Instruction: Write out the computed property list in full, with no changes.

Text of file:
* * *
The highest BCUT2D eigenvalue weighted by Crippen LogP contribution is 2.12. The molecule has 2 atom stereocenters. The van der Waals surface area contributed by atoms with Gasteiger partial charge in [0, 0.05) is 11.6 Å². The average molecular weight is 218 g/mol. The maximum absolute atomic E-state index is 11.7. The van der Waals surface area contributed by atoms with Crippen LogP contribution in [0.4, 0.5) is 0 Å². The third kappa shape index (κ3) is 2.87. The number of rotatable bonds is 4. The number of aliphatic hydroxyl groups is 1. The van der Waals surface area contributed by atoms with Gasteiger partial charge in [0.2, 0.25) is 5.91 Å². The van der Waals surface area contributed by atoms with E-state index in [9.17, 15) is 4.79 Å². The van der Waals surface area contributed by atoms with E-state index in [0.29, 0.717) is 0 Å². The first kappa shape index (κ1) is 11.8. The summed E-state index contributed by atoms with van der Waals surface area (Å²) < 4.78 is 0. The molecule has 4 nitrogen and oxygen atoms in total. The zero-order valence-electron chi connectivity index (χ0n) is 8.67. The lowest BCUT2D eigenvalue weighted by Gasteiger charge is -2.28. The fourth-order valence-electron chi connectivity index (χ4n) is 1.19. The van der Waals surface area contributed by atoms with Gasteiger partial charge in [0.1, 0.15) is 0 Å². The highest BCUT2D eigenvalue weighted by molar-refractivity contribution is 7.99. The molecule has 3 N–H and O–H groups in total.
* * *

The highest BCUT2D eigenvalue weighted by Crippen LogP contribution is 2.12. The molecule has 2 atom stereocenters. The van der Waals surface area contributed by atoms with Gasteiger partial charge in [0, 0.05) is 11.6 Å². The average molecular weight is 218 g/mol. The maximum absolute atomic E-state index is 11.7. The van der Waals surface area contributed by atoms with Crippen LogP contribution in [0.4, 0.5) is 0 Å². The third kappa shape index (κ3) is 2.87. The number of rotatable bonds is 4. The number of aliphatic hydroxyl groups is 1. The van der Waals surface area contributed by atoms with Gasteiger partial charge in [0.2, 0.25) is 5.91 Å². The van der Waals surface area contributed by atoms with E-state index in [9.17, 15) is 4.79 Å². The van der Waals surface area contributed by atoms with E-state index in [0.29, 0.717) is 0 Å². The first kappa shape index (κ1) is 11.8. The summed E-state index contributed by atoms with van der Waals surface area (Å²) < 4.78 is 0. The molecule has 4 nitrogen and oxygen atoms in total. The zero-order valence-electron chi connectivity index (χ0n) is 8.67. The lowest BCUT2D eigenvalue weighted by Gasteiger charge is -2.28. The fourth-order valence-electron chi connectivity index (χ4n) is 1.19. The van der Waals surface area contributed by atoms with Gasteiger partial charge in [0.1, 0.15) is 0 Å². The highest BCUT2D eigenvalue weighted by molar-refractivity contribution is 7.99. The molecule has 3 N–H and O–H groups in total.